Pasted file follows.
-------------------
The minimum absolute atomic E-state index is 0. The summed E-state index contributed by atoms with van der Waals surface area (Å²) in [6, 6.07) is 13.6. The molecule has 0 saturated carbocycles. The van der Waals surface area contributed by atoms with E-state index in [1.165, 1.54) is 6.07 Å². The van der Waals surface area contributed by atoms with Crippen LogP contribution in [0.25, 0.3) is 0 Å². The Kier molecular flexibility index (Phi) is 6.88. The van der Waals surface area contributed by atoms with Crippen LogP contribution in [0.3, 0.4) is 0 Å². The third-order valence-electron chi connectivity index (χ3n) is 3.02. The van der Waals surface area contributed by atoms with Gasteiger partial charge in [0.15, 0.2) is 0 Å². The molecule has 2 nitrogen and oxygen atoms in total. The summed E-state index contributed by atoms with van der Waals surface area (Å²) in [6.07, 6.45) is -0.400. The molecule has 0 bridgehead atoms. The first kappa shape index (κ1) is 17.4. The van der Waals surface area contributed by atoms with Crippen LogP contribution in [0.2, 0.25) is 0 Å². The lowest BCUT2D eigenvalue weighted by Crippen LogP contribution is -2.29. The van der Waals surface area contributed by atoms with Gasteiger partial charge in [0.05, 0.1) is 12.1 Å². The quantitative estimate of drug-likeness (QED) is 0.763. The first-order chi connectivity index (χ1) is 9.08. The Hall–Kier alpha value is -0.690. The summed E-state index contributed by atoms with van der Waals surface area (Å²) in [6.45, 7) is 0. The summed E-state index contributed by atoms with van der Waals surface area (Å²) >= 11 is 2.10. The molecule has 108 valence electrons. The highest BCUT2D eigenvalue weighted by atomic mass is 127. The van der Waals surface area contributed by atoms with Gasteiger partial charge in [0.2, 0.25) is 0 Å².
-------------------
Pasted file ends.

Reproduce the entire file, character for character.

The minimum absolute atomic E-state index is 0. The summed E-state index contributed by atoms with van der Waals surface area (Å²) in [6, 6.07) is 13.6. The molecule has 0 saturated carbocycles. The van der Waals surface area contributed by atoms with E-state index in [1.165, 1.54) is 6.07 Å². The van der Waals surface area contributed by atoms with Crippen LogP contribution in [0.25, 0.3) is 0 Å². The Kier molecular flexibility index (Phi) is 6.88. The van der Waals surface area contributed by atoms with Crippen LogP contribution in [0.3, 0.4) is 0 Å². The third-order valence-electron chi connectivity index (χ3n) is 3.02. The van der Waals surface area contributed by atoms with Gasteiger partial charge in [0.15, 0.2) is 0 Å². The molecule has 2 nitrogen and oxygen atoms in total. The summed E-state index contributed by atoms with van der Waals surface area (Å²) in [6.07, 6.45) is -0.400. The molecule has 0 bridgehead atoms. The first kappa shape index (κ1) is 17.4. The van der Waals surface area contributed by atoms with Crippen LogP contribution in [0.2, 0.25) is 0 Å². The lowest BCUT2D eigenvalue weighted by Crippen LogP contribution is -2.29. The van der Waals surface area contributed by atoms with Gasteiger partial charge in [0.05, 0.1) is 12.1 Å². The quantitative estimate of drug-likeness (QED) is 0.763. The first-order chi connectivity index (χ1) is 9.08. The Hall–Kier alpha value is -0.690. The summed E-state index contributed by atoms with van der Waals surface area (Å²) in [6.45, 7) is 0. The summed E-state index contributed by atoms with van der Waals surface area (Å²) >= 11 is 2.10. The molecule has 108 valence electrons. The highest BCUT2D eigenvalue weighted by atomic mass is 127. The van der Waals surface area contributed by atoms with Gasteiger partial charge in [0.2, 0.25) is 0 Å².